And third, there was a major £3m-plus restoration of the facade, which had deteriorated, reducing the impact of the iconic property.
“These three things have shown the enormous dedication to the business,” says Mosley. “It was a significant expense. Not only did they invest in the works, but having scaffolding on the front of the building for two years meant they couldn’t sell rooms with a sea-view supplement.”
In addition, bedrooms have been freshened ahead of further refurbishment down the line, the restaurant was closed in October prior to a new venture opening in November, plus a flood in the basement created the opportunity to redevelop the spa, which will be unveiled in early 2020. “And they have looked at staff welfare and uniforms, so they are investing not just in the appearance of the business, but in the team,” says Mosley.
The importance of enjoyment As well as injecting much-needed investment, it was the change of ownership that provided an ideal opportunity to refocus on the people function. Central to that is Hirons. She joined the hotel in 2006 as a deputy general manager, but with the takeover in 2014 she opted to split her role and concentrate on her main passion: people.
“For 12 years I worked at Marriott, where there was a focus on learning and development to provide an engaging environment for the team, underpinning different roles. I was a good restaurant manager, for instance, because of the way I managed my team,” says Hirons.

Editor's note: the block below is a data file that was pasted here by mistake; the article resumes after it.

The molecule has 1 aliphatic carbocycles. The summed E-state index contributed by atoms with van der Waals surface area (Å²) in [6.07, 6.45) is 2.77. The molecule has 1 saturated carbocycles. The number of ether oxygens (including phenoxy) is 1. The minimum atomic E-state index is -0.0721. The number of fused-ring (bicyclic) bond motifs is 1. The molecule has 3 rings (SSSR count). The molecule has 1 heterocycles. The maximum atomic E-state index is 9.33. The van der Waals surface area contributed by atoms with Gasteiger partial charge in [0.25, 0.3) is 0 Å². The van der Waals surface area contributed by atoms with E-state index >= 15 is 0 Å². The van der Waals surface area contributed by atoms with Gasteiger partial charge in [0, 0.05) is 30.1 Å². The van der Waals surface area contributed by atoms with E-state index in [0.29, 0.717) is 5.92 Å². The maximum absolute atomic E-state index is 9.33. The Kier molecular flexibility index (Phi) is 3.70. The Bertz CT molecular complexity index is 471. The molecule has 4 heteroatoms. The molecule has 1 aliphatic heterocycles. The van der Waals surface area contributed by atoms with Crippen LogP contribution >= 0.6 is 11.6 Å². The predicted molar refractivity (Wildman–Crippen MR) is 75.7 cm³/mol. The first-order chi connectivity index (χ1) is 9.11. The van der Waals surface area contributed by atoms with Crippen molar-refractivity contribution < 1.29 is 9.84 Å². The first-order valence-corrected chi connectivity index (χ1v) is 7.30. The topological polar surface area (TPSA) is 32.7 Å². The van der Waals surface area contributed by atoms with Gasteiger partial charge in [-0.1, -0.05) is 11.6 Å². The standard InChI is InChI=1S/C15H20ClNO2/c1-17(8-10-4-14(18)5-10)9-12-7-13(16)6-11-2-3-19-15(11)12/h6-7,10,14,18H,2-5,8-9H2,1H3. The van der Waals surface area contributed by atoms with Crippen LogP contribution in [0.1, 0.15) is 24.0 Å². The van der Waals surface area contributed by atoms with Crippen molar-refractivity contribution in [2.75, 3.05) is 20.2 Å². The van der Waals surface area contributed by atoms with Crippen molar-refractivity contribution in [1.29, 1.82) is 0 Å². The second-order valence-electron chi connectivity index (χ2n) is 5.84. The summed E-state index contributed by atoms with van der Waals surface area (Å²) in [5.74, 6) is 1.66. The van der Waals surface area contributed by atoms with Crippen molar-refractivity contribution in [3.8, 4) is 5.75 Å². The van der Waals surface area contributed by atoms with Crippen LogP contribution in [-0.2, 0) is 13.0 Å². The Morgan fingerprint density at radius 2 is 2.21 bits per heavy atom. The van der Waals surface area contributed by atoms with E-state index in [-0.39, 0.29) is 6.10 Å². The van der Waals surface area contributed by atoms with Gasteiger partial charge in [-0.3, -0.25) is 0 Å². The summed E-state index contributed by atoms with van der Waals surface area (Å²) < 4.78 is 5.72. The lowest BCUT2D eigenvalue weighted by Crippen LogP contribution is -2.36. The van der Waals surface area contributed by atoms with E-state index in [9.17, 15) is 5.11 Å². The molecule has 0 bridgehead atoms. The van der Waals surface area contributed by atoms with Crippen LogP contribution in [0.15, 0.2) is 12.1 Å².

Similarly, her two team members are not HR professionals. “One was a reception manager and the other was an assistant meetings and events officer,” she explains. “What makes us better is that we have a vested interest in people, not in HR practices. So our people are trained, engaged, recruited and inducted properly and their wellbeing is our focus, rather than the grievances processes or HR policies. We have worked in those roles so we understand them and that makes us a stronger team because we ‘get it’ from both the manager and the employee’s point of view.”
The culture of allowing everyone to be themselves and take pride in working at the Grand starts at the top. “What makes me happy is when work doesn’t feel like work. The three of us [in HR] feel like that. When people behind the culture feel that way it rubs off on everybody. Our colleagues in the senior leadership team enjoy work, too, and that is the foundation that gets through to the team members.”